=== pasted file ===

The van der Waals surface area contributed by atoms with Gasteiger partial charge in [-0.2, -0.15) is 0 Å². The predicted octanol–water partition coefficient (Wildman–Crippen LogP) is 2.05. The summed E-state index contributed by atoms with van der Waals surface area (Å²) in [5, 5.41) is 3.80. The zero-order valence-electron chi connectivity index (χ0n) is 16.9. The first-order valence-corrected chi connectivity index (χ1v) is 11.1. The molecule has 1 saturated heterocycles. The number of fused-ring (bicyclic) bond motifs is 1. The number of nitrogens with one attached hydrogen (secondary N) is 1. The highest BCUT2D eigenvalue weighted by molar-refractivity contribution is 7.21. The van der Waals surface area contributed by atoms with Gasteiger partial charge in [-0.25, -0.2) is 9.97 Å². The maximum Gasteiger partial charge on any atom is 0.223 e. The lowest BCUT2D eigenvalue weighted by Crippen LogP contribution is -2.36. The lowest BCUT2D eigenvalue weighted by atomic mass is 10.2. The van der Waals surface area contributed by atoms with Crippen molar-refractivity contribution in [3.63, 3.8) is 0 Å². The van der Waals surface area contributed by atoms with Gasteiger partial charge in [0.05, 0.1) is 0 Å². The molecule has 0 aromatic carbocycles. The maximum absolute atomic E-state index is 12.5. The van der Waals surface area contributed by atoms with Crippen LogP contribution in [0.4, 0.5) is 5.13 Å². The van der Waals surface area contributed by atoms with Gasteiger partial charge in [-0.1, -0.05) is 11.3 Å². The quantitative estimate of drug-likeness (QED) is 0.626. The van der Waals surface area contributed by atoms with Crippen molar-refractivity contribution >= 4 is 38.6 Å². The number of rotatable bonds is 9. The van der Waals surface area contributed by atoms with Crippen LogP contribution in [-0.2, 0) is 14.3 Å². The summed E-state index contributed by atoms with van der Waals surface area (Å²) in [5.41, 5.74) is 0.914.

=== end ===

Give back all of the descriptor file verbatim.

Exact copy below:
The van der Waals surface area contributed by atoms with Gasteiger partial charge in [-0.2, -0.15) is 0 Å². The predicted octanol–water partition coefficient (Wildman–Crippen LogP) is 2.05. The summed E-state index contributed by atoms with van der Waals surface area (Å²) in [5, 5.41) is 3.80. The zero-order valence-electron chi connectivity index (χ0n) is 16.9. The first-order valence-corrected chi connectivity index (χ1v) is 11.1. The molecule has 1 saturated heterocycles. The number of fused-ring (bicyclic) bond motifs is 1. The number of nitrogens with one attached hydrogen (secondary N) is 1. The highest BCUT2D eigenvalue weighted by molar-refractivity contribution is 7.21. The van der Waals surface area contributed by atoms with Gasteiger partial charge in [-0.25, -0.2) is 9.97 Å². The maximum Gasteiger partial charge on any atom is 0.223 e. The lowest BCUT2D eigenvalue weighted by Crippen LogP contribution is -2.36. The lowest BCUT2D eigenvalue weighted by atomic mass is 10.2. The van der Waals surface area contributed by atoms with Crippen molar-refractivity contribution in [3.63, 3.8) is 0 Å². The van der Waals surface area contributed by atoms with Gasteiger partial charge in [0.05, 0.1) is 0 Å². The molecule has 0 aromatic carbocycles. The maximum absolute atomic E-state index is 12.5. The van der Waals surface area contributed by atoms with Crippen LogP contribution in [0.4, 0.5) is 5.13 Å². The van der Waals surface area contributed by atoms with Gasteiger partial charge in [-0.1, -0.05) is 11.3 Å². The quantitative estimate of drug-likeness (QED) is 0.626. The van der Waals surface area contributed by atoms with Crippen molar-refractivity contribution >= 4 is 38.6 Å². The number of rotatable bonds is 9. The van der Waals surface area contributed by atoms with Crippen LogP contribution in [-0.2, 0) is 14.3 Å². The summed E-state index contributed by atoms with van der Waals surface area (Å²) in [5.41, 5.74) is 0.914.